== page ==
Technology Assisted Care: Preparation for Pandemic?
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Technology Assisted Care: Preparation for Pandemic?

Vincent L. Lorenti, JD, Director of Community Corrections, Massachusetts Probation Service

Vincent L. Lorenti, JD, Director of Community Corrections, Massachusetts Probation Service

How does this fit into what we do? For many, embarking on a new endeavor can be fraught with trepidation, wariness, and outright obstinacy.  Encountering innovation at work is often a recipe for stress. So, when the Massachusetts Probation Service Office of Community Corrections (OCC) sought to innovate through the introduction of Technology Assisted Care (TAC) they partnered with the New England Addiction Technology Transfer Center (NEATTC) based at Brown University on a demonstration project that deployed new practices in a way that addressed the concerns of staff and clients. As a result, the Commonwealth’s network of 18 community corrections centers (CCC), which provide treatment interventions to those at high risk for recidivism, were able to quickly adapt to the devastating operational circumstances presented by COVID-19, including physical isolation from clients and reduced staffing patterns.

In February 2017, the OCC worked with the NEATTC on a demonstration project to deploy TAC.  Staff participated  in a one-day training on the NIDA/SAMHSA Blending Initiative “Technology Assisted Care for Substance Use Disorders” presented by Senior Technology Transfer Specialist Michael Torch, MA, LADC.  Upon completion of the training, CCC were issued login credentials for ten participants to enroll in a web-based program called Computer Based Training for Cognitive Behavioral Therapy, branded CBT4CBT. 

CBT4CBT, created by Yale University Professor of PsychiatryKathleen Carrol, PhD and programmer Geoffrey White, PhD, contains seven video modules in which students are taught various skills to address substance use disorder.  According to the company’s website, two National Institutes of Health funded studies, conducted at Yale, have shown that the program, coupled with traditional treatment, reduces substance use more than traditional methods alone.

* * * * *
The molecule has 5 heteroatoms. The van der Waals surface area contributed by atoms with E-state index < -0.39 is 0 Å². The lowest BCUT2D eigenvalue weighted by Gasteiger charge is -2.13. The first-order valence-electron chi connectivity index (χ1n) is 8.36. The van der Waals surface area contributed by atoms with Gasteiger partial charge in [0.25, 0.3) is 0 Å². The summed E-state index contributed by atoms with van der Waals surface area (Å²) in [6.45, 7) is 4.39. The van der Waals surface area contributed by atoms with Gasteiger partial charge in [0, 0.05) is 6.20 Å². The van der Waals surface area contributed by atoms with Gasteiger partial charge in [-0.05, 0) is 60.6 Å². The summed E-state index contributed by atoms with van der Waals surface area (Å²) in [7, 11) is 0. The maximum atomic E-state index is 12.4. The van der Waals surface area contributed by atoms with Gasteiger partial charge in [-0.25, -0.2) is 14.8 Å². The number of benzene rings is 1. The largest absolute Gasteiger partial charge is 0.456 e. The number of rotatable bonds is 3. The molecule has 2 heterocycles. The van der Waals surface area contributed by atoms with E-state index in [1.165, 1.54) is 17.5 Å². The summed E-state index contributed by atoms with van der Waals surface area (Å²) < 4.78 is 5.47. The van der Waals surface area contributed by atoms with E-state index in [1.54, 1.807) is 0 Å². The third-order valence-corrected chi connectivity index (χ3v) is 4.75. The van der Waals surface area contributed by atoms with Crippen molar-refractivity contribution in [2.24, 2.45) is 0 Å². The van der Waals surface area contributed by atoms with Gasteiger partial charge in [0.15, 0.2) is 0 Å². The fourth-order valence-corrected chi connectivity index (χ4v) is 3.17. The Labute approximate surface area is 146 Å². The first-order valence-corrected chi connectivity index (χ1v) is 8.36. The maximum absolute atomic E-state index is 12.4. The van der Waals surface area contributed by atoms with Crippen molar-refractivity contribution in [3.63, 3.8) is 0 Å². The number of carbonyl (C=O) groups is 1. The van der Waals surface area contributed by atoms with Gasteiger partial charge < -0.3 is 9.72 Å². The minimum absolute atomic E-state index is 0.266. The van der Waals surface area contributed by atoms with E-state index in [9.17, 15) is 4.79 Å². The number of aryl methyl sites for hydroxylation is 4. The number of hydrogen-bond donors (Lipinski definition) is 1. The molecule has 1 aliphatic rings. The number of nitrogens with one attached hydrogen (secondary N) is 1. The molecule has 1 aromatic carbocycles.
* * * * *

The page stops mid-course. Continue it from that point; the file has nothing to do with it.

Still, at the outset of the project, many CCC staff expressed concerns and sought further explanation.  How does this fit into what we do? Do we expect a computer to provide empathy to clients? How will we know that clients are learning?  To answer these questions Torch held periodic forums with staff and visited them at their offices to watch them work the programs with clients. 

“People have to understand the role of the technology.  It is not there to replace the counselor.  It is technology assisted care.  It is designed to support the counselor,” said Torch of the NEATTC.  “I can only do so much explanation.  The way to prove the concept is to let the practitioners use it to see how it works for them.  We want them to be successful so we start with a product that is concise, only seven modules, so that they are not overwhelmed trying to implement it.” 

Benefits of TAC, noted by NIDA/SAMSHA, include allowing on-demand access to therapeutic support, removing geographical limitations, increasing receptivity to treatment and even enhancing the treatment experience by enabling anonymity.  These benefits became vital over the last year when face-to-face meetings were severely limited. 

Eric Dorman, LADC CCDP, a Program Manager for Adcare Criminal Justice Services, Inc., who managed the Dartmouth Community Corrections Center, saw success, “The program brought great excitement to the participants.  The interaction amongst the group was a higher level than the posturing that previously existed.  The program worked great with the manualized CBT that we do for substance abuse and it can help us manage, and increase, dosage hours.”

“I really like how interactive the program is.  I really like computer work and it helps keep my attention, “said Annalise a client in Dartmouth.  Another client, Janice,stated, “It’s my favorite group of the week.  I look forward to it on my schedule.”

Because CCC had integrated TAC into their practice before the pandemic hit, stakeholders found that the CCC were rapidly able to pivot to using video conferencing and other technology to deliver services to clients.

“Once things shut down there was literally nothing available to support our clients.  Very quickly, maybe within a week, the Fitchburg CCC was online engaging with clients.  It was really life-saving because they were just about the only place in town that was able to get back so quickly,” said Hon. Christopher P. LoConto, First Justice at the Fitchburg Division of the District Court Department.

 

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